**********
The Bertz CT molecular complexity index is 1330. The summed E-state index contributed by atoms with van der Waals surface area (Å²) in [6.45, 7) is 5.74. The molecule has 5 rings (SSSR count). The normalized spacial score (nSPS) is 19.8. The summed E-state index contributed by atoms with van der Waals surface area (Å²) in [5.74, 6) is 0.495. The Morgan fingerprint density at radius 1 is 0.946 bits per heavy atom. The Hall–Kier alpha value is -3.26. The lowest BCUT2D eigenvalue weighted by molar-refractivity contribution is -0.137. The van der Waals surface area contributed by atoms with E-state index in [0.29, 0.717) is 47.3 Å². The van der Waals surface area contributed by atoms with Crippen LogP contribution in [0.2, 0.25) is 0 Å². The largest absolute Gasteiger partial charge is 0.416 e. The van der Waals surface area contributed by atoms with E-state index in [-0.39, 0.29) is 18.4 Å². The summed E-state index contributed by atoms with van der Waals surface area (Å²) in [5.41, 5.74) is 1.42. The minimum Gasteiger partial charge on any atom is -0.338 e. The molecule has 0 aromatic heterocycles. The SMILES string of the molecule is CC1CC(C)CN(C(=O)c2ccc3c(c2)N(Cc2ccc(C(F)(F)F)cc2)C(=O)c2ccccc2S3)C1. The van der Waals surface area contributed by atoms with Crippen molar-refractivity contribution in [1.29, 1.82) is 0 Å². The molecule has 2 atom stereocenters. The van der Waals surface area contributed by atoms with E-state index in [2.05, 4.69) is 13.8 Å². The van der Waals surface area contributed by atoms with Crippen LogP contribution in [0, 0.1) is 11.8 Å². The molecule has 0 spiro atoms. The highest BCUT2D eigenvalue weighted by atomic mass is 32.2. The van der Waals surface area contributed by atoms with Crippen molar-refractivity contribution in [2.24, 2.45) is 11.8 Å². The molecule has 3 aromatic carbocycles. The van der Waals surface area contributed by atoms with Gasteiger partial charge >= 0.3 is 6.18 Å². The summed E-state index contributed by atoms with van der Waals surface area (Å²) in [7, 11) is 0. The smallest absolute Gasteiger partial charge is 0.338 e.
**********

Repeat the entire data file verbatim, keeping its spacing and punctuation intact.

The Bertz CT molecular complexity index is 1330. The summed E-state index contributed by atoms with van der Waals surface area (Å²) in [6.45, 7) is 5.74. The molecule has 5 rings (SSSR count). The normalized spacial score (nSPS) is 19.8. The summed E-state index contributed by atoms with van der Waals surface area (Å²) in [5.74, 6) is 0.495. The Morgan fingerprint density at radius 1 is 0.946 bits per heavy atom. The Hall–Kier alpha value is -3.26. The lowest BCUT2D eigenvalue weighted by molar-refractivity contribution is -0.137. The van der Waals surface area contributed by atoms with E-state index in [0.29, 0.717) is 47.3 Å². The van der Waals surface area contributed by atoms with Crippen LogP contribution in [0.2, 0.25) is 0 Å². The largest absolute Gasteiger partial charge is 0.416 e. The van der Waals surface area contributed by atoms with E-state index in [-0.39, 0.29) is 18.4 Å². The summed E-state index contributed by atoms with van der Waals surface area (Å²) in [5.41, 5.74) is 1.42. The minimum Gasteiger partial charge on any atom is -0.338 e. The molecule has 0 aromatic heterocycles. The SMILES string of the molecule is CC1CC(C)CN(C(=O)c2ccc3c(c2)N(Cc2ccc(C(F)(F)F)cc2)C(=O)c2ccccc2S3)C1. The van der Waals surface area contributed by atoms with Crippen molar-refractivity contribution in [1.29, 1.82) is 0 Å². The molecule has 2 atom stereocenters. The van der Waals surface area contributed by atoms with E-state index in [2.05, 4.69) is 13.8 Å². The van der Waals surface area contributed by atoms with Crippen LogP contribution in [0, 0.1) is 11.8 Å². The molecule has 0 spiro atoms. The highest BCUT2D eigenvalue weighted by atomic mass is 32.2. The van der Waals surface area contributed by atoms with Crippen molar-refractivity contribution in [2.24, 2.45) is 11.8 Å². The molecule has 3 aromatic carbocycles. The van der Waals surface area contributed by atoms with Gasteiger partial charge >= 0.3 is 6.18 Å². The summed E-state index contributed by atoms with van der Waals surface area (Å²) in [7, 11) is 0. The smallest absolute Gasteiger partial charge is 0.338 e.